The extent of industry research dissemination deteriorates further when it comes to software implementations, data, and content at the core of applications. These cost money, and are hoarded within profit centres. Raw data are expensive. Data vendors make redistribution prohibitive.
My modest proposal is to lift the veil on some industry research in all of these dimensions. Easier said than done, one might say. In this case, however, I offer a prototype, called the ITG Analytics Incubator.5 Despite a company name in the title, this is not an infomercial. The first necessary step in opening things up for interactivity and collaboration is a platform outside the typical firewalls, accessible to anyone for the asking, and free of charge.
The platform is divided into four sections, plus ancillary social media dissemination: mobile apps and research product prototypes; data; a research library; and a community space devoted both to commentary and information dissemination which does not fit comfortably within the other categories.
The Library contains a continuously updated set of research papers and videos from product and financial engineering groups. A searchable database of white papers is divided into sections spanning equities, market structure and regulation, and OTC markets. Research is not hoarded; it is disseminated. Recent contributions have focused on the implications of MiFID II for multi-asset class analytics and dark pool caps, and on the FX market, including empirical evidence with respect to the new WM/Reuters fixing methodology. Videos are devoted to broader themes, such as market transparency, mobile computing, and innovation.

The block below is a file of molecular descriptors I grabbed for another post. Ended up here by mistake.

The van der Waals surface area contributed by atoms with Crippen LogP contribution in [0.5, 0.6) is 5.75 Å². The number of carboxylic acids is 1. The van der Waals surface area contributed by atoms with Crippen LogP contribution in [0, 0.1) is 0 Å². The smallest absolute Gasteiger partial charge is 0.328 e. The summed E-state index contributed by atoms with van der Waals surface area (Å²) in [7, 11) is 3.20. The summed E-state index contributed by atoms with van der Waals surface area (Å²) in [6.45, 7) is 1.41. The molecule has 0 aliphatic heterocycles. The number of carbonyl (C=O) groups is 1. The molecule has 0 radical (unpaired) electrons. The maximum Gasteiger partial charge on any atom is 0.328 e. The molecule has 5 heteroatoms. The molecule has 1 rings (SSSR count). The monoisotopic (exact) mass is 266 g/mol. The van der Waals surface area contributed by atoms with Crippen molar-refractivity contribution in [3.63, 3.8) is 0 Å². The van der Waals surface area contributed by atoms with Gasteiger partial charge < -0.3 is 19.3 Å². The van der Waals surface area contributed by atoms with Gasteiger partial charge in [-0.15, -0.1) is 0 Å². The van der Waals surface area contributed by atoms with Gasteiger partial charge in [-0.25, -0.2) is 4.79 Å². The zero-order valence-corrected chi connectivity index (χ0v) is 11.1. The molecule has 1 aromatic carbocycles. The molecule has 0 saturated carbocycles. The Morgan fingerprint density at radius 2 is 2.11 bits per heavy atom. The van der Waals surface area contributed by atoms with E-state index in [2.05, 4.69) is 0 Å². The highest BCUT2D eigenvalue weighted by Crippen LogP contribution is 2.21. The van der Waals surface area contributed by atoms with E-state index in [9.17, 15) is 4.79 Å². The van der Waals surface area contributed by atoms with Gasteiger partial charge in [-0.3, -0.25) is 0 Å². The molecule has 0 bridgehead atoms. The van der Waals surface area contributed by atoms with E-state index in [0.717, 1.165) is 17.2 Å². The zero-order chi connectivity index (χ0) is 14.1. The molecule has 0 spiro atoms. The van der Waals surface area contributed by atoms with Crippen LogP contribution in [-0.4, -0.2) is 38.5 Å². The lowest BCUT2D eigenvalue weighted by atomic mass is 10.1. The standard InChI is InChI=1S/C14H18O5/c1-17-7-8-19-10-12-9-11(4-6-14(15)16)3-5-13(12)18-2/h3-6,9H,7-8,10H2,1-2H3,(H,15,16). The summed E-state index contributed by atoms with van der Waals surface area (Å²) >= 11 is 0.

The Apps section contains two broad categories of product. The first is devoted to mobile applications, which display information heretofore unavailable to the general public. A leading example is the FX Trading Cost Index, updated daily and inclusive of volatility information. The second category is populated by research prototype applications. This is the entrée into research-as-product, and typically comes straight out of our financial engineering group. Examples include a foreign exchange pre-trade prototype and a portfolio application devoted to the concept of swing pricing in the setting of net asset value.